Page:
I think that it is a matter of degree. Mass murder is pure, stark evil that is on another level than Obamacare or even an evil game that can result in the death of innocent people. You could say the same about Obamacare and knockout, but I think they are comparable for the purposes of comparing the two motives. Someone who thinks Obama isn't evil, but that he's simply a misguided do-gooder could fairly disagree. Keep in mind that the cartoon shows Obama punching Uncle Sam. It would be different if it showed him having beaten a random person to death.
Ben Archer got a reaction from Myself in Anna Calvi
There we go. That's certainly and ambitious use of her voice...extending low hums to those cries. She really gets into it too heh...she makes it look agonizing at the end. I like her phrasing, the key change, and especially how it ended (as it started). I don't know exactly why but I have to admit I like her music. I don't think I could listen to her all the time, just because I'm more easy going. But she definitely has a place in the epic playlist.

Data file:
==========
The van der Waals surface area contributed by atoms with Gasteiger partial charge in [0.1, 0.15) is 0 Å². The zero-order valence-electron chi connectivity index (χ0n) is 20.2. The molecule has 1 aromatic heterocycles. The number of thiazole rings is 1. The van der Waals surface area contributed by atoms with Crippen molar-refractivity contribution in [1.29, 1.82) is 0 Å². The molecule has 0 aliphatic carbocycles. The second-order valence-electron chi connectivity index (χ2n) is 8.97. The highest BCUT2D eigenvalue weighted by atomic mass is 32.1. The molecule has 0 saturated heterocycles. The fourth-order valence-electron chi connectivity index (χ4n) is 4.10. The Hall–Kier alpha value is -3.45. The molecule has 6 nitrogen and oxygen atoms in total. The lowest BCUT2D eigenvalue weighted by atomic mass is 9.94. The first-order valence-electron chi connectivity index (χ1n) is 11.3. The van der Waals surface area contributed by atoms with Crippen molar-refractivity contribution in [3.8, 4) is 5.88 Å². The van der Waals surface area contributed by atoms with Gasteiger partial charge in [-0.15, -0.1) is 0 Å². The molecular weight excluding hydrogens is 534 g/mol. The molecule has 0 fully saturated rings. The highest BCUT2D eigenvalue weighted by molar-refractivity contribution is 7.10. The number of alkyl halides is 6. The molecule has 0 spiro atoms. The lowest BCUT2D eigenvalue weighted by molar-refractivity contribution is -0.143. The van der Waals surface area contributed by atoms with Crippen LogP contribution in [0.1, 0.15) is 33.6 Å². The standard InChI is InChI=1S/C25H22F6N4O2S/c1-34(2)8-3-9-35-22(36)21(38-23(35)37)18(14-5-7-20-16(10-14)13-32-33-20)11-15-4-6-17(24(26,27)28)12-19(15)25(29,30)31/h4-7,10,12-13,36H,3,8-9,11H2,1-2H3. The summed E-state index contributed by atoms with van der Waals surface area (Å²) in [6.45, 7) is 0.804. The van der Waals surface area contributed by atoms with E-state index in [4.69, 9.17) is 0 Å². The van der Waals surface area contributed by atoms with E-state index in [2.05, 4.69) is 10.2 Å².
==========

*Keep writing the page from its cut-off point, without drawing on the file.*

Ben Archer reacted to Myself in Anna Calvi
I haven't posted here in a long while, but I thought I'd get started again by sharing an extraordinary new artist I learned about. Her name is Anna Calvi and, well, I'm going to let her music and performances speak for themselves...
These songs are from her debut album, Anna Calvi.
These tracks are from her new album One Breath
I encourage anyone who's interested to listen to the entirety of both of her albums. You can start with the first one here : https://www.youtube.com/playlist?list=PL7FFCD79156FE813D
I thought Anna Calvi might appeal to the Objectivist sense of esthetics due to the obvious passion, sophistication, and clarity of her music.
I'm really interested in hearing your opinions about her.